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New species of snakes identified through 200-year-old paintings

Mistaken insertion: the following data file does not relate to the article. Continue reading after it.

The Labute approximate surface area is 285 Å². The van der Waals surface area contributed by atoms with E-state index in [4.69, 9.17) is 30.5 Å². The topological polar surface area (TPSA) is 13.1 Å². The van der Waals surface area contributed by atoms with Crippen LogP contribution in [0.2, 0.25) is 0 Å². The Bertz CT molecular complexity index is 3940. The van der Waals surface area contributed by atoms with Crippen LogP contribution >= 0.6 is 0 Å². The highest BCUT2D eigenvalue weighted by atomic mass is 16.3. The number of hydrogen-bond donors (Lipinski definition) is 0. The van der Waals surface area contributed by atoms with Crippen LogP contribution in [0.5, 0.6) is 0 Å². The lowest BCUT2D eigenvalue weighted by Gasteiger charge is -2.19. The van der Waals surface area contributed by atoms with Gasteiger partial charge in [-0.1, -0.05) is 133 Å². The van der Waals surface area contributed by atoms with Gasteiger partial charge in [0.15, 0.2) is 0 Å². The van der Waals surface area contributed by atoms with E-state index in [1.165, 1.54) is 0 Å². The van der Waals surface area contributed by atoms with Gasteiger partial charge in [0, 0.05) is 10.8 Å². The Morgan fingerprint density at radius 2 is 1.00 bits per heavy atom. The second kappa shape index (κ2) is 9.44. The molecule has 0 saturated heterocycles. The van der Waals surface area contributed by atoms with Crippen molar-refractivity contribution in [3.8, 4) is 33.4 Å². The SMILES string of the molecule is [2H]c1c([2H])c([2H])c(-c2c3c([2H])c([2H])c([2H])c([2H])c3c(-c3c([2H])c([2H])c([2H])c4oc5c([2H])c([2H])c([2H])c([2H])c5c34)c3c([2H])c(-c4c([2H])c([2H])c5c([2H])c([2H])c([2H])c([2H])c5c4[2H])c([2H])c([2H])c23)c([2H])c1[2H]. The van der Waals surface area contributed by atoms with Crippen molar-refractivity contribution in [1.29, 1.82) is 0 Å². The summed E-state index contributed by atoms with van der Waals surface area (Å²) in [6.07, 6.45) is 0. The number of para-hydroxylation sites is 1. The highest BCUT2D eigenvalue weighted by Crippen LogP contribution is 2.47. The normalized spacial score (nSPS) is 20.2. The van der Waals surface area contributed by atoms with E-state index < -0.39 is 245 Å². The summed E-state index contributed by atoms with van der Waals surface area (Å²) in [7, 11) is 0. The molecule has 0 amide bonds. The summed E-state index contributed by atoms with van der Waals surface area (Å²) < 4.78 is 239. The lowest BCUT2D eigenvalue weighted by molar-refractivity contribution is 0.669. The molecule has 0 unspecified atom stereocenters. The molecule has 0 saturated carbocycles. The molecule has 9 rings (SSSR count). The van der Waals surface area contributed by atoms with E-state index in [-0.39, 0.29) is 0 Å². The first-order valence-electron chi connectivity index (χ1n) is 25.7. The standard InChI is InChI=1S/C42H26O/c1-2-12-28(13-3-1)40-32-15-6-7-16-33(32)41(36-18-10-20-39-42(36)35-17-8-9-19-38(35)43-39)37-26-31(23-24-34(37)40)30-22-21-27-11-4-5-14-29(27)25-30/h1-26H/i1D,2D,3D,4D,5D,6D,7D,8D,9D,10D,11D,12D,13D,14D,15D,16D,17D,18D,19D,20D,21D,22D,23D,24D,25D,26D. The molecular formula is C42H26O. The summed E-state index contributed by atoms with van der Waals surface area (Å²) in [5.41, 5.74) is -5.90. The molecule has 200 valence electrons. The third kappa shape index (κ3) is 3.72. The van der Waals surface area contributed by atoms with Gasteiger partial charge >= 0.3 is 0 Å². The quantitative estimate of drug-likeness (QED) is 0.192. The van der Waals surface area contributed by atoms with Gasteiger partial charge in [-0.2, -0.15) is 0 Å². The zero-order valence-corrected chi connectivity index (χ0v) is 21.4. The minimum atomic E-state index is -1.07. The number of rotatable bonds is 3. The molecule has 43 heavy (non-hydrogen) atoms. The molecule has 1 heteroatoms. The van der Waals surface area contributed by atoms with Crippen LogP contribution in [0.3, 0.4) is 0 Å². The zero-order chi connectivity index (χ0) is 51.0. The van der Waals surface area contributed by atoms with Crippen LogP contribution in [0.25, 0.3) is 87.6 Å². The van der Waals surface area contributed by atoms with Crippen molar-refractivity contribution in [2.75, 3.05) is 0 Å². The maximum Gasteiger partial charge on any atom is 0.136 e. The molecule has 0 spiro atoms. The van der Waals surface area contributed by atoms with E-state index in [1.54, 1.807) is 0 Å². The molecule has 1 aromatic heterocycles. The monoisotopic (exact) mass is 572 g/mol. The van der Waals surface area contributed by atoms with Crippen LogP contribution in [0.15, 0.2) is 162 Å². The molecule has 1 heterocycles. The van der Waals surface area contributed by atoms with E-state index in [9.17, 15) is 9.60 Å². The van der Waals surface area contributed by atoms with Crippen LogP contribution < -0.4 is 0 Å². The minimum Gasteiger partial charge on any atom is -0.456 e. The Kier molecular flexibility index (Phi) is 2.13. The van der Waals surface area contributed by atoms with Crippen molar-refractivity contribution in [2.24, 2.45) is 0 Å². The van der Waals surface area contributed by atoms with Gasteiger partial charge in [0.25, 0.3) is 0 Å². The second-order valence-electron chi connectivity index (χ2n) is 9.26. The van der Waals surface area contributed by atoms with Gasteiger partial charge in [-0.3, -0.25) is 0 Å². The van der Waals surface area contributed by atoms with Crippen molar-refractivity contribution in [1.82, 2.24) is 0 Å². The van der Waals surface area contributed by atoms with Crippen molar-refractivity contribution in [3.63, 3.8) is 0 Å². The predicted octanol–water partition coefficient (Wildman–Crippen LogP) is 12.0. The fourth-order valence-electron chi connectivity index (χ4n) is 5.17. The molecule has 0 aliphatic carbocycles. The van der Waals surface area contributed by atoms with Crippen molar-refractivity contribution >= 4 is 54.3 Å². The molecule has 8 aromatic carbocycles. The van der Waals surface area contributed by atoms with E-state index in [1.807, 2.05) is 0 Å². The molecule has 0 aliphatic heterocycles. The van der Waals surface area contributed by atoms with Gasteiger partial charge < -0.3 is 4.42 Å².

A new species of snake has been identified after the Natural History Museum used 200-year-old paintings to confirm that it had been misidentified for more than two centuries. Researchers say the snake, from the Indian state of Tamil Nadu, has been mistaken for another similar species found across the country. The new species, known as Joseph’s Runner, had been mistakenly identified as the Ringed Runner, based on snakeskin collected in 1796. Albert Günther, a scientist who worked at the Museum between 1875 and 1895, has made the original mixture of the two species. “The English zoologist George Kearsley Shaw first described the species in 1802. The confusion began when another herpetologist, Albert Günther, misidentified,” said Pratyush P. Mohapatra, a scientist at the Zoological Survey of India, and one of the study’s authors. The Hindu, an English language daily newspaper from Tamil Nadu. Günther referred to another painting by Patrick Russell, a Scottish naturalist from the 1700s, and mistakenly attributed it to another species, he explained. “Subsequently, other writers referred to this work and the wrong name stuck, and was worn for so many years,” he said. Museum associate Dr Deepak Veerappan received a snake from the Tamil Nadu region in 2016 and found it looked different from the species normally found in the region. Using the skins from 1796, very old paintings depicting the species, and over 400 accounts of the snake, the researchers concluded that the runner was not just one species. “This new species does not look like the other new species described, because it has a very eventful past in terms of literature. As it is so widespread, many people have studied these snakes and given them many different names, ”said Dr Veerappan. “But one of the biggest problems is that the names between two of the most common snake species found in India have often been confused.” The team used paintings by Danish physician and zoologist Theodore Cantor, drawn in 1836, which were believed to depict the banded runner to identify the snake.